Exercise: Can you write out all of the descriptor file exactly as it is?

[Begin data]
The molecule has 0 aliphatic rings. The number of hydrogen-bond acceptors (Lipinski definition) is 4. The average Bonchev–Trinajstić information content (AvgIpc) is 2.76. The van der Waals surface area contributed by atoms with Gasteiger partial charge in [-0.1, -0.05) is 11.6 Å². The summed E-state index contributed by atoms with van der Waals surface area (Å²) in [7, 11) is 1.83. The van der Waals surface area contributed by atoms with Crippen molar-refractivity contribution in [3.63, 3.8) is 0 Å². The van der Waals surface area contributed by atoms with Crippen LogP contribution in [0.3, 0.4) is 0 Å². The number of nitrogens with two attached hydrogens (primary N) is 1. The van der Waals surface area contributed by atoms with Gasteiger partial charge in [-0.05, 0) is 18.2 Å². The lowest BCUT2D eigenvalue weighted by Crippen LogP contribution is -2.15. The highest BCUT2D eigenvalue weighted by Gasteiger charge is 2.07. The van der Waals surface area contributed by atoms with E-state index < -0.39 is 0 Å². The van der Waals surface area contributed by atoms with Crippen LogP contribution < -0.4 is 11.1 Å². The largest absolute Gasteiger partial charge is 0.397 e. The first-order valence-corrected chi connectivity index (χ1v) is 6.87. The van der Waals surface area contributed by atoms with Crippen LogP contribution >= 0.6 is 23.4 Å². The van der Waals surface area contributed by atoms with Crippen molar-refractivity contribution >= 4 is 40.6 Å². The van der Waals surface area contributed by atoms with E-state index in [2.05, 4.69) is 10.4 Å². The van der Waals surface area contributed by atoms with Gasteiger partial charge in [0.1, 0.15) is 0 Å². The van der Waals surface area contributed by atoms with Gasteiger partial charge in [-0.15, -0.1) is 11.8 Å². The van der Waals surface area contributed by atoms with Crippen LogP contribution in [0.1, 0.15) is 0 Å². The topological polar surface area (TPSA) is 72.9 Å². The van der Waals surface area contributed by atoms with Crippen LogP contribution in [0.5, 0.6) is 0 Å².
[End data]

The molecule has 0 aliphatic rings. The number of hydrogen-bond acceptors (Lipinski definition) is 4. The average Bonchev–Trinajstić information content (AvgIpc) is 2.76. The van der Waals surface area contributed by atoms with Gasteiger partial charge in [-0.1, -0.05) is 11.6 Å². The summed E-state index contributed by atoms with van der Waals surface area (Å²) in [7, 11) is 1.83. The van der Waals surface area contributed by atoms with Crippen molar-refractivity contribution in [3.63, 3.8) is 0 Å². The van der Waals surface area contributed by atoms with Crippen LogP contribution in [0.3, 0.4) is 0 Å². The number of nitrogens with two attached hydrogens (primary N) is 1. The van der Waals surface area contributed by atoms with Gasteiger partial charge in [-0.05, 0) is 18.2 Å². The lowest BCUT2D eigenvalue weighted by Crippen LogP contribution is -2.15. The highest BCUT2D eigenvalue weighted by Gasteiger charge is 2.07. The van der Waals surface area contributed by atoms with E-state index < -0.39 is 0 Å². The van der Waals surface area contributed by atoms with Crippen LogP contribution < -0.4 is 11.1 Å². The largest absolute Gasteiger partial charge is 0.397 e. The first-order valence-corrected chi connectivity index (χ1v) is 6.87. The van der Waals surface area contributed by atoms with Crippen LogP contribution >= 0.6 is 23.4 Å². The van der Waals surface area contributed by atoms with Crippen molar-refractivity contribution >= 4 is 40.6 Å². The van der Waals surface area contributed by atoms with E-state index in [2.05, 4.69) is 10.4 Å². The van der Waals surface area contributed by atoms with Gasteiger partial charge in [0.1, 0.15) is 0 Å². The van der Waals surface area contributed by atoms with Gasteiger partial charge in [-0.15, -0.1) is 11.8 Å². The van der Waals surface area contributed by atoms with Crippen LogP contribution in [0.1, 0.15) is 0 Å². The topological polar surface area (TPSA) is 72.9 Å². The van der Waals surface area contributed by atoms with Crippen LogP contribution in [0.5, 0.6) is 0 Å².